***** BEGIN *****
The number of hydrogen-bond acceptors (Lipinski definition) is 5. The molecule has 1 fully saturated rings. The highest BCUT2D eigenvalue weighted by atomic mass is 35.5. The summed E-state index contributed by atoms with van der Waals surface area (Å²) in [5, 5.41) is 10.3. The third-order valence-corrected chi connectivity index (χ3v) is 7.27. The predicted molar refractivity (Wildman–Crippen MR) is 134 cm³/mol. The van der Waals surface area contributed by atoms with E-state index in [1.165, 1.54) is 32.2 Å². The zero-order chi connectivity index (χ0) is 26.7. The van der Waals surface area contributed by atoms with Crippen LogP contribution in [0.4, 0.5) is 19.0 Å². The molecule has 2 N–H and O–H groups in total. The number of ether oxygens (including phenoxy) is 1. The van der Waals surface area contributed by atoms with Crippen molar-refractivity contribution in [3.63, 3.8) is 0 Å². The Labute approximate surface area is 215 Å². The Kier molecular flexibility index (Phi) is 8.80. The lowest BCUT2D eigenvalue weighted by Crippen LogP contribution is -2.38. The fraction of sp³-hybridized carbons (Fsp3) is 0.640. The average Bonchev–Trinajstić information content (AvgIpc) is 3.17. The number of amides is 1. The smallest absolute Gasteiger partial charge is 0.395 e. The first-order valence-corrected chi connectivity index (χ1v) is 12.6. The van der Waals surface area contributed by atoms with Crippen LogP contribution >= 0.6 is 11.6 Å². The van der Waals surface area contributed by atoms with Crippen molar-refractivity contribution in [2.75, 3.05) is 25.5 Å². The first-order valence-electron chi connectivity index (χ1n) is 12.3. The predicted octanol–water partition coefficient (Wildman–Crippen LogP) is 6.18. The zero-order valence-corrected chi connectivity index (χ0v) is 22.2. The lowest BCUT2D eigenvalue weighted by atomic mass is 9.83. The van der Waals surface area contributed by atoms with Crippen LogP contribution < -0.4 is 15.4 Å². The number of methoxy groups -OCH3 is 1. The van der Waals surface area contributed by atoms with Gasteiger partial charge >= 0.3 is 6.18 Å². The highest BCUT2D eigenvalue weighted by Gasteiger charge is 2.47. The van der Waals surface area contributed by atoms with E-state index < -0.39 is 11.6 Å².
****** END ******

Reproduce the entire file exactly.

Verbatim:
The number of hydrogen-bond acceptors (Lipinski definition) is 5. The molecule has 1 fully saturated rings. The highest BCUT2D eigenvalue weighted by atomic mass is 35.5. The summed E-state index contributed by atoms with van der Waals surface area (Å²) in [5, 5.41) is 10.3. The third-order valence-corrected chi connectivity index (χ3v) is 7.27. The predicted molar refractivity (Wildman–Crippen MR) is 134 cm³/mol. The van der Waals surface area contributed by atoms with E-state index in [1.165, 1.54) is 32.2 Å². The zero-order chi connectivity index (χ0) is 26.7. The van der Waals surface area contributed by atoms with Crippen LogP contribution in [0.4, 0.5) is 19.0 Å². The molecule has 2 N–H and O–H groups in total. The number of ether oxygens (including phenoxy) is 1. The van der Waals surface area contributed by atoms with Crippen molar-refractivity contribution in [3.63, 3.8) is 0 Å². The Labute approximate surface area is 215 Å². The Kier molecular flexibility index (Phi) is 8.80. The lowest BCUT2D eigenvalue weighted by Crippen LogP contribution is -2.38. The fraction of sp³-hybridized carbons (Fsp3) is 0.640. The average Bonchev–Trinajstić information content (AvgIpc) is 3.17. The number of amides is 1. The smallest absolute Gasteiger partial charge is 0.395 e. The first-order valence-corrected chi connectivity index (χ1v) is 12.6. The van der Waals surface area contributed by atoms with Crippen LogP contribution >= 0.6 is 11.6 Å². The van der Waals surface area contributed by atoms with Crippen molar-refractivity contribution in [2.75, 3.05) is 25.5 Å². The first-order valence-electron chi connectivity index (χ1n) is 12.3. The predicted octanol–water partition coefficient (Wildman–Crippen LogP) is 6.18. The zero-order valence-corrected chi connectivity index (χ0v) is 22.2. The lowest BCUT2D eigenvalue weighted by atomic mass is 9.83. The van der Waals surface area contributed by atoms with Crippen LogP contribution < -0.4 is 15.4 Å². The number of methoxy groups -OCH3 is 1. The van der Waals surface area contributed by atoms with Gasteiger partial charge >= 0.3 is 6.18 Å². The highest BCUT2D eigenvalue weighted by Gasteiger charge is 2.47. The van der Waals surface area contributed by atoms with E-state index < -0.39 is 11.6 Å².